Mayor's Question Time, at City Hall review
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I went back to City Hall again today to see if I could spot Boris Johnson at Mayor's Question Time. This is the big monthly meeting where all the London Assembly members get to harangue him for a couple of hours. They only hold it once a month and the date changes every month, so it's not the easiest of things to visit. And it's right slap bang in the middle of the day as well (10 AM to 12 noon), on a weekday, but it's well worth doing if you can get the time off work.
I got a bit unlucky with the buses today because it took me half-an-hour to get to City Hall from Waterloo, so when I bundled in past security and up to the second floor (I know where I'm going now) the chamber was already full to bursting. It was only 10 minutes past the start, but the doors were already shut to newcomers. Luckily they still let you stand outside and peer in through the windows, so you can still see the Mayor and what's going on inside. They've got a big TV outside too so the sound is piped out to the nobodies who couldn't get in (ie. me).
I am guessing that there were probably about 250 seats in total, most of which were taken up by students. A good 90% of the crowd looked like they were there for a school lesson... paper pads on knees, biro sticking out the mouths, looking bored and waiting for the playtime bell to ring. The other 10% were made up of photographers, business-type people furiously scribbling into their notebooks, one lady updating her Twitter feed throughout, and another guy who looked like Boris Johnson's long-lost son. There were also a few press-men waiting for a tasty sentence or two for their papers. At one point about fifteen kids from a local primary school turned up and got a mention from the chair. All the politicans turned around and waved at them! (You don't get that happening in the House of Commons.)
Boris looked, sounded and acted exactly as you'd expect him to... all his language and mannerisms were 100% present and correct. His trademark messy hair had a tufty lump of locks escaping out the side of his head. And his flat top made him look dangerously like Donald Trump from a distance. I'm sure it must have taken him ages to get it looking that messy -- it's almost too messy. I think he must have it styled like that by an expensive barber.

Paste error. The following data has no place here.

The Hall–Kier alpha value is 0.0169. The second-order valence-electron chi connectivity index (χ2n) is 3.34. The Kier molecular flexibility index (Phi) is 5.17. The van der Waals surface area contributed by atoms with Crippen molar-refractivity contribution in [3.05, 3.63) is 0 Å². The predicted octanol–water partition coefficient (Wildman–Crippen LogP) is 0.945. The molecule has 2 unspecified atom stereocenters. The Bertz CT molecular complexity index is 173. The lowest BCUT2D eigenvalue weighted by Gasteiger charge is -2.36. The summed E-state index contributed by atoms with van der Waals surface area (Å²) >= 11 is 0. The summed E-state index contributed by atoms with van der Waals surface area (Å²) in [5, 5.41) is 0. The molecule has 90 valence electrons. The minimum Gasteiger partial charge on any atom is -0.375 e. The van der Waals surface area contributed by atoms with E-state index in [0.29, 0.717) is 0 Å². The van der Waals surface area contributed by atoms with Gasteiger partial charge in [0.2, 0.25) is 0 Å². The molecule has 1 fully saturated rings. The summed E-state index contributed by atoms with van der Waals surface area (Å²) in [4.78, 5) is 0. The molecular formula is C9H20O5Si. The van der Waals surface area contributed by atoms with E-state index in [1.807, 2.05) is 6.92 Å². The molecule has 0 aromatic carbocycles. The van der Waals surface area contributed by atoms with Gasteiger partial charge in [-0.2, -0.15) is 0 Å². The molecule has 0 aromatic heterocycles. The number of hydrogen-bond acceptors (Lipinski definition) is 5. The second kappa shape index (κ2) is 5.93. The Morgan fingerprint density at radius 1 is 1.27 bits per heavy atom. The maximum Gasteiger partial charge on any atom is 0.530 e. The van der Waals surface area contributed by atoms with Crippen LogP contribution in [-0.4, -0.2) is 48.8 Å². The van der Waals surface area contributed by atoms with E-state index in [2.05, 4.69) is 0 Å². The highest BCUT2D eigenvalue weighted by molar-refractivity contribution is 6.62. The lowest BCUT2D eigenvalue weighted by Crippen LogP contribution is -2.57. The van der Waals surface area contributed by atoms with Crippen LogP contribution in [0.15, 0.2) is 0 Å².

The chamber is arranged for maximum uncomfortableness for the Mayor. He is all on his own in a solitary seat at the front, whilst a horseshoe table of politicians stretches out around him. And after that comes the baying crowd, with four tiers of seats like a Roman amphitheatre. Everyone is facing Boris. Every camera is focused on him, and every word he says is amplified out of the three billion speakers that are dotted around the room. They've even got two big TVs off to the side with a couple of close-ups of his face, so there really is no escape. The spotlights are on him. Like a Gestapo interrogation. But let's face it, everyone has come here to see Boris performing. Who cares what all the Lib-Dems and Labour blokes are thinking. All we want to hear is what Boris says.
The view out of the back window is pretty spectacular. Straight across the river is the Tower of London, and towards the left is the Gherkin and the City skyscrapers. The chamber itself is at the heart of the "teardrop", right at the centre of the building. You can see the spiral staircase winding its way around the floors above your head until they disappear out of view. And all the seats are very close to the action too. I am totally useless at judging distances, but I am guessing that I was no more than 50 feet from the big man himself. There is no safety glass between you and the members either (unlike at the House of Commons), so you really get a good view of what is going on.
The meeting overran a little bit so Boris ended up rushing out at 12:45. I thought it would have been fantastic if the meeting ended with him ascending up the spiral staircase to his office at the top, with everyone standing down below applauding and cheering him as he tapered off into the distance, but alas, it was a lot more boring than that. He just scooped up his school rucksack from behind the lectern, roughly stuffed his folders into it, and disappeared out the back in the blink of an eye.
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